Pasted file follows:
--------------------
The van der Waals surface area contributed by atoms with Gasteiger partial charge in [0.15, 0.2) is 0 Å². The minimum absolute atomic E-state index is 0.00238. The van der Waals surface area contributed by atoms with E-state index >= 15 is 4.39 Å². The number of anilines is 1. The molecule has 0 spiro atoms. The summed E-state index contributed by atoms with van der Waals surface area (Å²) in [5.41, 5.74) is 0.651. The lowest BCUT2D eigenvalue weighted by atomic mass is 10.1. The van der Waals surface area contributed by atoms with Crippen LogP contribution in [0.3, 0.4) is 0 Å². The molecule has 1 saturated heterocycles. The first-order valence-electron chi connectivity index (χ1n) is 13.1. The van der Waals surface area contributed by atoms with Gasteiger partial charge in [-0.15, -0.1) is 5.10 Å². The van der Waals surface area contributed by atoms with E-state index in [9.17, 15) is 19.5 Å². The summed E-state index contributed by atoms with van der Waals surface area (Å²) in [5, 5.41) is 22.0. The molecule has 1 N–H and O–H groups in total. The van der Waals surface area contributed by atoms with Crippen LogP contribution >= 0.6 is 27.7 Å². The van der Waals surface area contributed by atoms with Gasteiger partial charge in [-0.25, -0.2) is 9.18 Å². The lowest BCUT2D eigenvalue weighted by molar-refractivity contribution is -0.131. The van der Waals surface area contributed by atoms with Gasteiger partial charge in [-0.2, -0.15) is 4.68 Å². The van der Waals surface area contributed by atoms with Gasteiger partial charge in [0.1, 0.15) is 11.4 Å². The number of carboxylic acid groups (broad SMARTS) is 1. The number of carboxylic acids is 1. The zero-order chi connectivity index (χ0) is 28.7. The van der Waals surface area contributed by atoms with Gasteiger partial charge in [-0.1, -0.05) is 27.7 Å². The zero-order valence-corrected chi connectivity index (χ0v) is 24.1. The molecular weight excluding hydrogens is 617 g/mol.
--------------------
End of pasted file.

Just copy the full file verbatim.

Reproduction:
The van der Waals surface area contributed by atoms with Gasteiger partial charge in [0.15, 0.2) is 0 Å². The minimum absolute atomic E-state index is 0.00238. The van der Waals surface area contributed by atoms with E-state index >= 15 is 4.39 Å². The number of anilines is 1. The molecule has 0 spiro atoms. The summed E-state index contributed by atoms with van der Waals surface area (Å²) in [5.41, 5.74) is 0.651. The lowest BCUT2D eigenvalue weighted by atomic mass is 10.1. The van der Waals surface area contributed by atoms with Crippen LogP contribution in [0.3, 0.4) is 0 Å². The molecule has 1 saturated heterocycles. The first-order valence-electron chi connectivity index (χ1n) is 13.1. The van der Waals surface area contributed by atoms with Gasteiger partial charge in [-0.15, -0.1) is 5.10 Å². The van der Waals surface area contributed by atoms with E-state index in [9.17, 15) is 19.5 Å². The summed E-state index contributed by atoms with van der Waals surface area (Å²) in [5, 5.41) is 22.0. The molecule has 1 N–H and O–H groups in total. The van der Waals surface area contributed by atoms with Crippen LogP contribution >= 0.6 is 27.7 Å². The van der Waals surface area contributed by atoms with Gasteiger partial charge in [-0.25, -0.2) is 9.18 Å². The lowest BCUT2D eigenvalue weighted by molar-refractivity contribution is -0.131. The van der Waals surface area contributed by atoms with Gasteiger partial charge in [-0.2, -0.15) is 4.68 Å². The van der Waals surface area contributed by atoms with Gasteiger partial charge in [0.1, 0.15) is 11.4 Å². The number of carboxylic acid groups (broad SMARTS) is 1. The number of carboxylic acids is 1. The zero-order chi connectivity index (χ0) is 28.7. The van der Waals surface area contributed by atoms with Gasteiger partial charge in [-0.1, -0.05) is 27.7 Å². The zero-order valence-corrected chi connectivity index (χ0v) is 24.1. The molecular weight excluding hydrogens is 617 g/mol.